Teaching MSE Students to Teach: A Design-Based Research Model for Introducing Professional Skills into the Technical Curriculum

Teaching MSE Students to Teach: A Design-Based Research Model for Introducing Professional Skills into the Technical Curriculum

Catherine G.P. Berdanier (Purdue University, USA), Tasha Zephirin (Purdue University, USA), Monica F. Cox (Purdue University, USA), and Suely M. Black (Norfolk State University, USA)
DOI: 10.4018/978-1-4666-8183-5.ch019
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The purpose of this chapter is to show how design-based research (DBR) methodologies can be implemented in technical programs. First, the authors provide a background of recent research in interdisciplinary education, Integrative Graduate Education Research Traineeship (IGERT) programs, and design-based research. Second, a brief summary the example case, a Pedagogy module which has been implemented with Materials Science and Materials Engineering students through an IGERT program, is discussed. The final portion of the chapter presents a new implementation model for DBR along with recommendations and strategies for interested faculty, department heads, or motivated graduate students to reform existing technical curricula using design-based research. The significance of the book chapter rests in the flexibility of this model to be adapted to any program, showing instructors the iterative process for developing a course to suit the needs of a department.
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Despite an increase in complex, interdisciplinary engineering challenges (Borrego & Newswander, 2010; COSEPUP, 1995), academic programs and especially graduate level engineering education have continued in a more traditional route. Students are trained at the bachelor’s level to work in an industry setting (ABET, 2013), and at the graduate level, to be experts in a narrow field or discipline, with little time devoted to interdisciplinary or professional skill development (Golde & Gallagher, 1999; Manathunga, Lant, & Mellick, 2006; Morse, Nielsen-Pincus, Force, & Wulfhorst, 2007). Future scientists and engineers who can leverage knowledge, methods and procedures from a variety of disciplines are more creative problem-solvers than those that have been trained in a single discipline (Austin, Connelly, & Colbeck, 2001; Austin, 2002; Colbeck, 2008; Golde & Gallagher, 1999) as they are better prepared for actual tasks and innovation in their future careers (Youngblood, 2007). In addition to interdisciplinary technical skills, students involved in interdisciplinary programs boast student development of professional skills, such as communication skills, ethics, technical writing, and teamwork experience (Gamse, Espinosa, & Roy, 2013; Borrego & Newswander, 2010).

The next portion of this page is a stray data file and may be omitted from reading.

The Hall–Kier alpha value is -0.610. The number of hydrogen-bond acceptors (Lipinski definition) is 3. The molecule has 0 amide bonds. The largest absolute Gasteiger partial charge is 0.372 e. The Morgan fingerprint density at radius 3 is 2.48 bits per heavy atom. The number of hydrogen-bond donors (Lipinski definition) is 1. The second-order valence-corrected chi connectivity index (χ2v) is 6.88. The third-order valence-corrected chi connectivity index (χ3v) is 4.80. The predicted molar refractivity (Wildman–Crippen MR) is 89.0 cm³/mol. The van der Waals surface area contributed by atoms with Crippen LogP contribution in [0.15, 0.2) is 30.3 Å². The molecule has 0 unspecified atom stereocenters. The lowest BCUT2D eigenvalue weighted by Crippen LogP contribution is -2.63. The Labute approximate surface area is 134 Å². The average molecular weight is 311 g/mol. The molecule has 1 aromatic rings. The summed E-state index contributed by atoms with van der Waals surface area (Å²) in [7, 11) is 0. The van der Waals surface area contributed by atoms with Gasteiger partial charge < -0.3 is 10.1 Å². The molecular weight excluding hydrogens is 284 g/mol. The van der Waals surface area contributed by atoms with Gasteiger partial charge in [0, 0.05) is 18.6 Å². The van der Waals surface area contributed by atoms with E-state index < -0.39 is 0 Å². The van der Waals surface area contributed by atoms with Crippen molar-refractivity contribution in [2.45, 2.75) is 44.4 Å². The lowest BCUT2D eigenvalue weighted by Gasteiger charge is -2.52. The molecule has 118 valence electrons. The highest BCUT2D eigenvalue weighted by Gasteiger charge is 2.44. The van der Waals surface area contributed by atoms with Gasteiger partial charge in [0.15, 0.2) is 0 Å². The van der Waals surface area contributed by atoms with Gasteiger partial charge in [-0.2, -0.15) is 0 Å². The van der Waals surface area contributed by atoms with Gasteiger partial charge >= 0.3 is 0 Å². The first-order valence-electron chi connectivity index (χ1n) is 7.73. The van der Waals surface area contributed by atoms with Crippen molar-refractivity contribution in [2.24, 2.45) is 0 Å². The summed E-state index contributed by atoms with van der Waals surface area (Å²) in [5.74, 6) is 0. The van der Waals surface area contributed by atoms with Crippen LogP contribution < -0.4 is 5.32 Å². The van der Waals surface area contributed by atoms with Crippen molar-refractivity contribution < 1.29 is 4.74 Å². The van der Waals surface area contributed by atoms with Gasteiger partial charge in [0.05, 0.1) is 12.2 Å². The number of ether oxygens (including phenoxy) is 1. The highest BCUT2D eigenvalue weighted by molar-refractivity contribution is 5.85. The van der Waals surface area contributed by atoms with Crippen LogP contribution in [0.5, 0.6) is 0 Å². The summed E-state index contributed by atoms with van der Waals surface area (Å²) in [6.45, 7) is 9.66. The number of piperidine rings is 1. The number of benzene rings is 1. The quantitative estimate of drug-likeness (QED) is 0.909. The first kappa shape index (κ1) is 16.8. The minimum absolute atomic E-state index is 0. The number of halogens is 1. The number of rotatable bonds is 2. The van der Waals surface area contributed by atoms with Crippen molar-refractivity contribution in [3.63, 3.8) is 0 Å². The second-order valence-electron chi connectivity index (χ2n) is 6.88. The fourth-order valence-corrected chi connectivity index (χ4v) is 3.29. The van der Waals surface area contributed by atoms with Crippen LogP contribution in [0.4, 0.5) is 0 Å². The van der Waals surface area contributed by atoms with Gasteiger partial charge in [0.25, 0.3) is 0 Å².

Key Terms in this Chapter

IGERT: Integrative Graduate Education Research Traineeship, funded by the National Science Foundation as a method of training interdisciplinary doctoral students.

Pedagogy: Practices of educational methods used by instructors and educators.

Rigorous Research: Conducting research by abiding to best practices in method selection (from appropriate fields) and high-quality research design and reporting of results to the academic community.

Stakeholder: Any person or entity that has an interest in the success or failure of a program.

Educational Intervention: A new program, course, curriculum, or pedagogical technique that seeks to reform an older system or practice.

“Soft” Skills or Professional Skills: Non-technical skills (such as management skills, verbal and written communication skills, presentation skills, and interpersonal and teamwork skills) that are necessary for professional success.

Engineering Education Research: Research into how students and professionals at all levels of engineering best learn the skills required to be successful professionals.

Design-Based Research: Educational research that is accomplished through the iterative planning of desired outcomes, methods, and assessment as a course of designing a curriculum or educational intervention.

Engineering Education: The education (general) of engineering students and future engineering professionals.

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